The Downside Of Tenancy Rent Control

Tenancy rent control policies aimed at protecting tenants actually end up dividing tenants into winners and losers based on how long they are able to stay in one apartment. That is the conclusion of new research by Professors Kaushik Basu and Patrick Emerson published in the latest issue of the Economic Journal. What is more, landlords do no worse under tenancy rent control than in its absence. It also leads to higher initial rents and lower rents for tenants who occupy the same apartment for an extended period of time, encouraging them to stay longer and reducing their mobility.

Rent control debates in which tenants and landlords take opposite sides demonstrate the widespread misunderstanding of the effects of tenancy rent controls. This misunderstanding comes from the fact that economists have generally viewed rent control through the perspective of what is known as the ''price-ceiling model''. This model is wrong for most tenancy rent controls and can lead to erroneous conclusions about the effects of rent control laws. Basu and Emerson''s new model of rent control aims to provide a clear and accurate understanding of the effects of tenancy rent control and to identify precisely who is helped by such a policy and who is hurt.

Tenancy rent control laws are characterised by three things: the freedom for landlords to set rents as they see fit when leasing out to a new tenant; restrictions on the landlord''s ability to raise rents on sitting tenants; and prohibitions on evictions and fixed departure dates.

The key results of this study come from the fact that restrictions on rental increases often make it impossible for landlords to keep up with inflation. This is bad for landlords who see their incomes eroded by inflation and good for tenants who see their rent payments eroded by inflation. But the outcome is that landlords want to charge initial rents that are high enough to make up for the erosion in real rent they will suffer during the tenancy. Though it would be best to calculate the precise initial rent that makes up for this erosion for each individual tenant, it is impossible to do so because landlord do not know nor can they control how long tenants will stay. Tenants will always claim to intend to stay a short period to try and get the landlord to charge a small premium. As landlords are not able to determine how long a prospective tenant will stay by other means, they charge initial rents based on the average length of stay in the economy.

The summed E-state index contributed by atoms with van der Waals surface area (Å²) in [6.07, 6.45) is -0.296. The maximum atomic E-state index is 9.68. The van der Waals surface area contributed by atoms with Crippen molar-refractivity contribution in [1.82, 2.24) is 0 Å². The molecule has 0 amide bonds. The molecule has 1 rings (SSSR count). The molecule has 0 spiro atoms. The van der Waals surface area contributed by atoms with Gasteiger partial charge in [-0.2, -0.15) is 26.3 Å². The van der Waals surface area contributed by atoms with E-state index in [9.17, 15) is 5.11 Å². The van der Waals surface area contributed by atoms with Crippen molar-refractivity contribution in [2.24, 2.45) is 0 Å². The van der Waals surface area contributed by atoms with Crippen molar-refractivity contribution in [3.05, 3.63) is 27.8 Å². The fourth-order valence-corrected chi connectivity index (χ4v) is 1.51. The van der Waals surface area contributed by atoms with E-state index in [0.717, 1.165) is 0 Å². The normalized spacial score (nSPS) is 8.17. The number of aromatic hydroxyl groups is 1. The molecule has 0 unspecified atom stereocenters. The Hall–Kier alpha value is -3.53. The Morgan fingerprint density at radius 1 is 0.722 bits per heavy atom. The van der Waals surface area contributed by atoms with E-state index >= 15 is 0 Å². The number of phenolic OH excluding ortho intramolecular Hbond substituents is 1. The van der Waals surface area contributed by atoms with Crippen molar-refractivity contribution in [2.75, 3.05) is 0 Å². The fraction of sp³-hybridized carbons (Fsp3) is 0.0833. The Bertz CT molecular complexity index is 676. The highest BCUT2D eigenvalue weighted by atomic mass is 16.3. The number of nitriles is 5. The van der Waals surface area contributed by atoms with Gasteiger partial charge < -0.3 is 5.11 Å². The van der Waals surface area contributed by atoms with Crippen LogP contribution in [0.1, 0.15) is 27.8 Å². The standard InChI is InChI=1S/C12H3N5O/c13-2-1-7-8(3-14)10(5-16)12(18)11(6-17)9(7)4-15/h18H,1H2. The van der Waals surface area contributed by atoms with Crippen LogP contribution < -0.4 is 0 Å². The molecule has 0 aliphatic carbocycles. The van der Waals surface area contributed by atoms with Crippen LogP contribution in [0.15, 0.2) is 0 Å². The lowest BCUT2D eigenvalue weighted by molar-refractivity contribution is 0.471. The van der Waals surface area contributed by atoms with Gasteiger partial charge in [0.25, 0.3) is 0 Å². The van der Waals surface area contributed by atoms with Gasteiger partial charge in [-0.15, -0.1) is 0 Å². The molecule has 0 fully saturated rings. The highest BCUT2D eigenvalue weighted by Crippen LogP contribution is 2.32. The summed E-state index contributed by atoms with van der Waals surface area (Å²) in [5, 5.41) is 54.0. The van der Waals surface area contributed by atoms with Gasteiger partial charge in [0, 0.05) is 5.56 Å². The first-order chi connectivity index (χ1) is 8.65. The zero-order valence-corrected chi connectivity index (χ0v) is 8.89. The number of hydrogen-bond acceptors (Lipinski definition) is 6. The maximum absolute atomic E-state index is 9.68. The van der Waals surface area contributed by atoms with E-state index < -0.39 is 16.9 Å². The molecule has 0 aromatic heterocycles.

The end result is that tenants who stay longer than the average end up paying ''too little'' in rent premium and tenants who stay shorter than the average pay ''too much''. The latter may even be prevented from leasing because the rent is too high even though they are the most desirable types of tenant from the landlord''s perspective – a phenomenon known in economics as ''adverse selection''. On average, landlords will break even and therefore do just as well under tenancy rent control as they would have done without it.

If tenants decide how long they are going to stay in an apartment based on the conditions of the rental housing market, an undesirable circular situation can arise. Landlords charge high initial rents because tenants are deciding to stay for long periods; and tenants decide to stay for long periods because landlords are charging such high rents. This is a bad situation for tenants who are forced to remain less mobile in the job market and no better for landlords as the erosion of rents due to inflation wipes out the gains from the high initial rents.

Allowing landlords to raise rents to keep up with inflation or allowing them to write departure date contingent contracts would prevent this situation from occurring. Neither of these policy suggestions undermine the tenant''s right not to be evicted at will nor to be subject to absurd rental increases, which are the key tenant protection aspects of tenancy rent control.

''The Economics of Tenancy Rent Control'' by Kaushik Basu and Patrick M. Emerson is published in the October 2000 issue of the Economic Journal. Basu is at Cornell University; Emerson is at the University of Colorado in Denver.